In Hermetic Definition, written 48 years after Sea Garden, the persona sees the red rose, which features prominently in it, as a maturation of the poems of Red Roses for Bronze poems written in 1924, (‘H.D.’ 14). Those were merely ‘an abstraction;’ ‘now with like fervour, with fever, [she] offer[s] them to a reality; / the ecstasy comes through you / but goes on’ (Ibid.). While the Red Roses for Bronze poems were mostly focusing on love and sexuality, the Hermetic rose goes beyond this and embraces spirituality. The poem, the autobiographical aspect of which cannot be dismissed, focuses on her ‘winter loves,’ her infatuations with Haitian journalist Lionel Durand whom she comes to identify with 1960 decathlon star, Rafer Johnson, and poet St.-John Perse (Guest 328).


The presence of the men bids ‘the reddest rose’ to unfold (3) much to the surprise and partly shame of the H.D. persona: ‘Why did you come / to trouble my decline? / I am old (I was old till you came) (Ibid.).


The first part of the poem, ‘Red Rose and a Beggar,’ revolves round Durand who had interviewed H.D. in 1960. In it, the image of the red rose is initially used as a symbol of love and sexuality, an idea stemming from the Freudian notion of considering the flower as a representation of the female sexual organs, and its particular shape as an association with the shape of the vulva (Seward 7). This, however, is merely the surface, since the sexuality of the rose encompasses spirituality, an idea H.D. stresses in her philosophical Notes on Thought and Vision, a notion also shared by Jung: ‘In mysticism one must remember that no “symbolic” object has only one meaning; it is always several things at once. Sexuality does not exclude spirituality nor spirituality sexuality, for in God all opposites are abolished’ (qtd in Yeats and Alchemy 124).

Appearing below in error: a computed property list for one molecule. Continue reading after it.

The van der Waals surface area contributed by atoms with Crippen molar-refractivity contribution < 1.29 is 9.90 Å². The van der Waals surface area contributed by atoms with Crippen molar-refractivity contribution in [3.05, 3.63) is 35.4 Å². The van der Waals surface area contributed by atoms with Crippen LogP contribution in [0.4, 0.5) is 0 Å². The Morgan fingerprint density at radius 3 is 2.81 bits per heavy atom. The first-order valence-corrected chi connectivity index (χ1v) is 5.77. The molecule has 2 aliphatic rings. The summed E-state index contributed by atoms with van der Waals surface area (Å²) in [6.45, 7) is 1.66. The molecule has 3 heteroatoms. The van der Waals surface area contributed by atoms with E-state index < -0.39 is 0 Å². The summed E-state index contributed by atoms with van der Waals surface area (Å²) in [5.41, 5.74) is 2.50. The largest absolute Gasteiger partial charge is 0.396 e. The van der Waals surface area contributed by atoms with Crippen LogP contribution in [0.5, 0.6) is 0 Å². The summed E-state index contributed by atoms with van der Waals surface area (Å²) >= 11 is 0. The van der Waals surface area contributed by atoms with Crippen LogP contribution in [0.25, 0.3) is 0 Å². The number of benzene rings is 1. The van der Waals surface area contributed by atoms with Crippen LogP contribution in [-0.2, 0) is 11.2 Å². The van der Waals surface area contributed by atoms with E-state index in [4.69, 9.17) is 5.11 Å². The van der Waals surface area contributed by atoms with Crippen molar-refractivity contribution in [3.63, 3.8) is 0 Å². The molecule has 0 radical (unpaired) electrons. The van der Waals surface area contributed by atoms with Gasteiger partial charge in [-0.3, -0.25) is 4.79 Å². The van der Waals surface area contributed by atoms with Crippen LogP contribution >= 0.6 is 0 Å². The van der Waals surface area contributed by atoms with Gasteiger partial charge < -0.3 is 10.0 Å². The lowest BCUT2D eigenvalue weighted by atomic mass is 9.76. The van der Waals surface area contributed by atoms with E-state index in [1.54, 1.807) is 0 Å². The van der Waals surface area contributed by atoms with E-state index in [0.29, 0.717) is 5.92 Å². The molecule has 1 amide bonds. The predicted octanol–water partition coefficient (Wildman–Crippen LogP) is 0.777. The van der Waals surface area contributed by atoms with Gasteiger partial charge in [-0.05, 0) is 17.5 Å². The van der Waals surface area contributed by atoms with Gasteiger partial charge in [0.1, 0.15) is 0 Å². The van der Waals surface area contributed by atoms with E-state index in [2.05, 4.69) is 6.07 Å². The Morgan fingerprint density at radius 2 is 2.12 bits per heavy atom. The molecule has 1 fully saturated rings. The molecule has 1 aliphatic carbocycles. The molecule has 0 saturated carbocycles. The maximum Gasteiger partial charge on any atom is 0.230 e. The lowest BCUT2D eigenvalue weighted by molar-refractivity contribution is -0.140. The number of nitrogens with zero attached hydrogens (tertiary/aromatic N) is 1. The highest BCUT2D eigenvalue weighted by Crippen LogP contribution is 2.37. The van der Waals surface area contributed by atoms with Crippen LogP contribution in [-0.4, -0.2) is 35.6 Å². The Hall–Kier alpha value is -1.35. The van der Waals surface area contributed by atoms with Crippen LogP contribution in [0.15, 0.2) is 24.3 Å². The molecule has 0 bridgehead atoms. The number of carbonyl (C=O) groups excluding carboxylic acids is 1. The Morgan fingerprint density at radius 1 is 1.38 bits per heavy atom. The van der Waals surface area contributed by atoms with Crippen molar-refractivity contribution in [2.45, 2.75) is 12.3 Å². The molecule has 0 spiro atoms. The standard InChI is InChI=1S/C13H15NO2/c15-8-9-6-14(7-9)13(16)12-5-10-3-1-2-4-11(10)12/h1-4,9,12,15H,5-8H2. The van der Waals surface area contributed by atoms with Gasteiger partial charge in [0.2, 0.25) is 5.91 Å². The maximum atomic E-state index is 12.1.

In ‘Red Rose and a Beggar,’ the spirituality is manifested in the invocation of Isis and her ‘Isis, / fleur-de-lis’ (5). In ancient Egypt the rose / iris of Isis replaced the lotus and it came to stand for what is maternal and solar. Isis was the goddess of magic, Osiris’ wife and mother to Horus, sun god, born after Osiris’ death. As such she was the personification of universal mother of all living things, and her flower represented the female generative principle.


And of course this generative power (to resurrect Osiris out of his dismembered corpse and give birth to Horus) was triggered by her power of love (Seward 11). Her generative power is projected on the H.D./persona. When Lionel Durand, as she mistakenly thought, ‘brushed aside her poetry’ deeming it ‘too precious,’ she clung tenaciously to it as she was summoned to do so by Isis:


She draws the veil aside,
unbinds my eyes,
write, write or die. (7)


The red rose as associated with Isis also led to Notre Dame as Robert Ambelain, whose book In the Shadow of the Cathedrals H.D. had read voraciously and annotated heavily, showed. Ambelain noted that under the foundations of Notre Dame lay an ancient temple to Isis, with the three doors standing for the tripartite pattern of astrology, magic and alchemy. Thus, in appropriating Isis’ rose, H.D. is able now to access astrology, magic and alchemy.: ‘Astrologie / is the first door;’ ‘Saint Anne is the last door,’ (Magie); ‘The middle door is Judgement, (Alchemie)’ (8, 9, 11).